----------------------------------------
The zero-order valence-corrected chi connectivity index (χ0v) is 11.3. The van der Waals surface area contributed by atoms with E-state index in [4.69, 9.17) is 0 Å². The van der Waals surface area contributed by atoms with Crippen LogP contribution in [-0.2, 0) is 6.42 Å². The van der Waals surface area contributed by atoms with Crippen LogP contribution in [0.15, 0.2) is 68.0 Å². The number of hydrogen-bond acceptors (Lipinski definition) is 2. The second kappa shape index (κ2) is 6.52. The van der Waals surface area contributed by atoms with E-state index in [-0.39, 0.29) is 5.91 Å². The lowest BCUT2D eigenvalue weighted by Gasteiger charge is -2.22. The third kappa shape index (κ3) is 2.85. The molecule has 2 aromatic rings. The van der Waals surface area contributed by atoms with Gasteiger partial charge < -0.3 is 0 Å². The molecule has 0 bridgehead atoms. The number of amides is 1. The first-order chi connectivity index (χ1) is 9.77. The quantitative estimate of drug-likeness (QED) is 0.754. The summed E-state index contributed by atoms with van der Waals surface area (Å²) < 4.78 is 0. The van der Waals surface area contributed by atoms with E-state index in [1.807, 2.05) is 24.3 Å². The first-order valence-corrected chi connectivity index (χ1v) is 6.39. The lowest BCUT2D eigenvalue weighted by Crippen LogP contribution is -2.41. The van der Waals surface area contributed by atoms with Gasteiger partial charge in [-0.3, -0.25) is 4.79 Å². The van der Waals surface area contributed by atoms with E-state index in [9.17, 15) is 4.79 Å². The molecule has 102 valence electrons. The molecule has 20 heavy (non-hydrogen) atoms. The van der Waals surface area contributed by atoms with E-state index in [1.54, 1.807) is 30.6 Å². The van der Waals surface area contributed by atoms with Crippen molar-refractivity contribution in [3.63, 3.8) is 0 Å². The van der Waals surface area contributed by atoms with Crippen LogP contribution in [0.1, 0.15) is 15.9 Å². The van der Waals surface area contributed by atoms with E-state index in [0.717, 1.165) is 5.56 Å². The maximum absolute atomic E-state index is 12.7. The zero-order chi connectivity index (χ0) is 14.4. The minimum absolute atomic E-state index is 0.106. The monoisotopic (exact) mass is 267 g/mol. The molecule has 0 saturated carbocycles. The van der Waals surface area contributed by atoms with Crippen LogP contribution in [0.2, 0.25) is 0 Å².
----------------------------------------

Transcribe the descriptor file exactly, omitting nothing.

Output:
The zero-order valence-corrected chi connectivity index (χ0v) is 11.3. The van der Waals surface area contributed by atoms with E-state index in [4.69, 9.17) is 0 Å². The van der Waals surface area contributed by atoms with Crippen LogP contribution in [-0.2, 0) is 6.42 Å². The van der Waals surface area contributed by atoms with Crippen LogP contribution in [0.15, 0.2) is 68.0 Å². The number of hydrogen-bond acceptors (Lipinski definition) is 2. The second kappa shape index (κ2) is 6.52. The van der Waals surface area contributed by atoms with E-state index in [-0.39, 0.29) is 5.91 Å². The lowest BCUT2D eigenvalue weighted by Gasteiger charge is -2.22. The third kappa shape index (κ3) is 2.85. The molecule has 2 aromatic rings. The van der Waals surface area contributed by atoms with Gasteiger partial charge < -0.3 is 0 Å². The molecule has 0 bridgehead atoms. The number of amides is 1. The first-order chi connectivity index (χ1) is 9.77. The quantitative estimate of drug-likeness (QED) is 0.754. The summed E-state index contributed by atoms with van der Waals surface area (Å²) < 4.78 is 0. The van der Waals surface area contributed by atoms with E-state index in [1.807, 2.05) is 24.3 Å². The first-order valence-corrected chi connectivity index (χ1v) is 6.39. The lowest BCUT2D eigenvalue weighted by Crippen LogP contribution is -2.41. The van der Waals surface area contributed by atoms with Gasteiger partial charge in [-0.3, -0.25) is 4.79 Å². The van der Waals surface area contributed by atoms with E-state index in [9.17, 15) is 4.79 Å². The molecule has 102 valence electrons. The molecule has 20 heavy (non-hydrogen) atoms. The van der Waals surface area contributed by atoms with E-state index in [1.54, 1.807) is 30.6 Å². The van der Waals surface area contributed by atoms with Crippen molar-refractivity contribution in [3.63, 3.8) is 0 Å². The van der Waals surface area contributed by atoms with Crippen LogP contribution in [0.1, 0.15) is 15.9 Å². The van der Waals surface area contributed by atoms with E-state index in [0.717, 1.165) is 5.56 Å². The maximum absolute atomic E-state index is 12.7. The zero-order chi connectivity index (χ0) is 14.4. The minimum absolute atomic E-state index is 0.106. The monoisotopic (exact) mass is 267 g/mol. The molecule has 0 saturated carbocycles. The van der Waals surface area contributed by atoms with Crippen LogP contribution in [0.2, 0.25) is 0 Å².